Jermale and Anissa Eddie are entrepreneurs. Despite not having any business experience, they had an idea they were passionate about, did their research, and ended up launching Malamiah Juice Bar
at the Downtown Market, a small business that now employs five people.
Learning about juicing from a friend and being inspired by the Joe Cross documentary Fat, Sick and Nearly Dead
, the Eddies had been juicing for over a year when they decided the time was right for a career change for Jermale. "Doors were not opening, so we knew we had to create our own door," says Anissa.
Brainstorming ideas for a business, they decided to open a juice bar. "It sort of hit us. What about a juice bar? It started as a dream and we began layering the many pieces together," says Anissa.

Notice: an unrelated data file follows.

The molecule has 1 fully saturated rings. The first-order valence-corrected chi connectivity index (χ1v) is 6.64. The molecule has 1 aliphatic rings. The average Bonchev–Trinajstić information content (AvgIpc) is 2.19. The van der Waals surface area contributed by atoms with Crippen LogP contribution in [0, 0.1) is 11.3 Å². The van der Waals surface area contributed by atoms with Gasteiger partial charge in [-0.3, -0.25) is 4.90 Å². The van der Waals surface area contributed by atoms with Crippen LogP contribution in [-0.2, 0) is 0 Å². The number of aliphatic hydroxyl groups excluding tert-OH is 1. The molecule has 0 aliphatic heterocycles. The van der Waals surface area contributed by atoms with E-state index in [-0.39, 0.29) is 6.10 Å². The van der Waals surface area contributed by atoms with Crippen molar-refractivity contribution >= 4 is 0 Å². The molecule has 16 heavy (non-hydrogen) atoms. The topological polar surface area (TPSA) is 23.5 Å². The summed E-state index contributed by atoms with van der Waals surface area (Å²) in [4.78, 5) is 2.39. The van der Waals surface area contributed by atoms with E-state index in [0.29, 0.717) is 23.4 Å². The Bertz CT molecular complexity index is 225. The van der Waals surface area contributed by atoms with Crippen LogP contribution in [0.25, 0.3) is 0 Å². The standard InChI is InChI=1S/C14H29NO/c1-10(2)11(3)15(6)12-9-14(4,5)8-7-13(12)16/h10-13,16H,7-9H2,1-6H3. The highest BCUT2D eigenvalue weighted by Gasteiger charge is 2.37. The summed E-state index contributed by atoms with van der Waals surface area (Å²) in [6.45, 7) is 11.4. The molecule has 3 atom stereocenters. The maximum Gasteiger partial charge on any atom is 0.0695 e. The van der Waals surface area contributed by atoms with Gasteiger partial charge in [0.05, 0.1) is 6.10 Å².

From there, Jermale worked on a business plan through Grand Valley and the couple began exploring options, including buying a food truck. "We started looking around. Different buildings, locations. We were not even sure how to fund this. Then we met someone who was selling a food truck, thinking maybe that was a place to start, but then learned about the opportunity at the market."
After their proposal was accepted, everything fell into place. "It was such a great fit, So much of our business is about fresh produce: vegetables and fruits," says Anissa.
Moving forward, the Eddies are expanding their educational outreach, with a class coming up in January at the Downtown Market, and have several community outreach activities scheduled. They also keep their website updated with recipes and ideas for people to use at home.
Anissa acknowledges the need to be profitable but says she measure success by helping individuals and communities to embrace a holistic approach to wellness.
To learn more about Malamiah Juice Bar you can visit their site here
or Facebook page here.
Writer: John Rumery, Innovation and Jobs News Editor